The CX-9 shares much in terms of its basic appearance with the rest of the Mazda lineup. We like the deeply recessed gauges and the steering wheel, which is shared with the Mazda3, but we were blown away by the audio system. A full-color LCD screen offers up detailed song information in an easy-to-read format, Bluetooth setup is as easy as it gets and we appreciated the small backup camera integrated into the display - it's standard on the Touring trim level. For a non-navigation setup, this audio system head unit might be the new class benchmark, even if the optional Bose speakers provide so-so sound quality.
Materials selection bests Toyota and Honda by a reasonably wide margin; soft-touch plastics with good quality grain are only let down by the borderline chintzy piano black accents. There's something less-than-rich about glossy plastic masquerading as deeply lacquered real wood - and the finish already showed light abrasions on our low-mile testers.
The front seats, both power adjusted in the Touring trim level, proved comfortable over a week long road trip, and although we spent limited time in the rearmost jumpseats - which are best reserved for the kiddos - the second row was a comfortable coach plus affair.
Our kvetches are mostly minor issues: The keyless access system needs a lock button on the outside of the tailgate and pressing a separate button on the climate control panel to check the outside temperature is a little archaic.
But does it go?
Underneath the revised look and spiced up interior, the CX-9 is essentially a carryover from the 2009 model. The 3.7-liter V6 was co-developed with Ford, so it also sees duty in the Mazda6, Lincoln MKS and MKT and will soon power the entry-level Ford Mustang. Hooked up to a particularly smooth-shifting six-speed automatic, the torquey CX-9 never felt underpowered in our testing. Officially, Mazda rates it at 273 horsepower peaking at a high 6,250 rpm and 270 lb-ft. of torque at an also hefty 4,250, but both power curves are very flat and linear, which helped propel the CX-9 quickly off the line and aided in highway passing.
Our front-wheel-drive tester exhibited an occasionally nervous feel in corners, but the all-wheel-drive one we sampled on curvy roads at high altitude remained surefooted at all times on varied pavement. The front-wheeler might be an acceptable budget-buster, but we think the The CX-9 settled nicely into corners in an almost track-tuned way; in our testing, this crossover handled better than many so-called sports sedans. Steering feel was decidedly sports car-esque, transmitting more of what the front wheels are doing than in any crossover this side of a BMW X5. Resistance definitely tended toward the heavy, which will probably turn off as many buyers as it will excite.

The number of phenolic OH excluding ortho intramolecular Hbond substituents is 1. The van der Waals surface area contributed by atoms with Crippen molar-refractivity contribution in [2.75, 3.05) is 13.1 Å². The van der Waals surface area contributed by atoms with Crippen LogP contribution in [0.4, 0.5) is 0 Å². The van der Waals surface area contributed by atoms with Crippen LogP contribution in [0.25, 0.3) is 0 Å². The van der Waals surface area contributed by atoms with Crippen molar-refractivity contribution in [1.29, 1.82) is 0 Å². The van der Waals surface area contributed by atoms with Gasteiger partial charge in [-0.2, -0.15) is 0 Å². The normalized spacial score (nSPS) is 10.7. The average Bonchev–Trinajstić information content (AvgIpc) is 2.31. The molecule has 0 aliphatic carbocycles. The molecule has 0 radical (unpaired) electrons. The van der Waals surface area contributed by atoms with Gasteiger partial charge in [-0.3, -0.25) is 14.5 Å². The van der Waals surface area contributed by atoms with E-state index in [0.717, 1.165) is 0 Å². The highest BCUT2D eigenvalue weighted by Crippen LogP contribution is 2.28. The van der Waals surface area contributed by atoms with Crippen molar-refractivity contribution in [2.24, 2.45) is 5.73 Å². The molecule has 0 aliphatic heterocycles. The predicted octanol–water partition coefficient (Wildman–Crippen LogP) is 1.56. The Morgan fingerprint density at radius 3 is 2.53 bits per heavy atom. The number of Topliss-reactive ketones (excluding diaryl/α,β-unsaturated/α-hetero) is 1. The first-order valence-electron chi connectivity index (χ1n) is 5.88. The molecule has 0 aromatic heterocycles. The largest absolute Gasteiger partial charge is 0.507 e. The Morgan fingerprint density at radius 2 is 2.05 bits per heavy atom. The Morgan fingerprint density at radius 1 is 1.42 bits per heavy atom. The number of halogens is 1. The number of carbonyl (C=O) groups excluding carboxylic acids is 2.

If there's any place the sportiness could be toned down, it's in the firm ride. Although well-controlled and predicatble, the CX-9 doesn't let you forget that you're on a rough road in the way that the softly-sprung Traverse does. We like that taut feel, but we also didn't sample the CX-9 on the chewed up roads of the Midwest or Northeast. It certainly helps set the CX-9 apart from its rivals - and that's a good thing.
Fuel economy is perhaps the only inarguable demerit. We measured as much as 21 mpg on a long highway run in the all-wheel-drive model but saw that number drop closer to 17 mpg in mostly city driving, neither of which is impressive for a crossover. Properly equipped, a CX-9 can tow 3,500 lbs., but neither of our test vehicles included the towing package.
Why you would buy it:
Just because your family portrait shows a few little ones doesn't mean you need to give up the ability to enjoy your time behind the wheel.
Why you wouldn't:
The CX-9's rivals have put you in a state of complacency with utter mediocrity.
Leftlane's bottom line
It won't replace the sports car you had to give up to haul the family around, but it sure does try. The Mazda CX-9 injects a serious dose of fun into a segment otherwise filled with dullards.
At around $35,000 for a decently-equipped all-wheel-drive CX-9, it's a screaming deal for an all-season family hauler that won't upset the enthusiast in your household.
2010 Mazda CX-9 Touring FWD base price, $30,555. As tested, $34,327.
Rear bumper step plate, $150; Power liftgate package, $617; Moonroof/Bose package, $2,255; Destination, $750.
Words and photos by Andrew Ganz.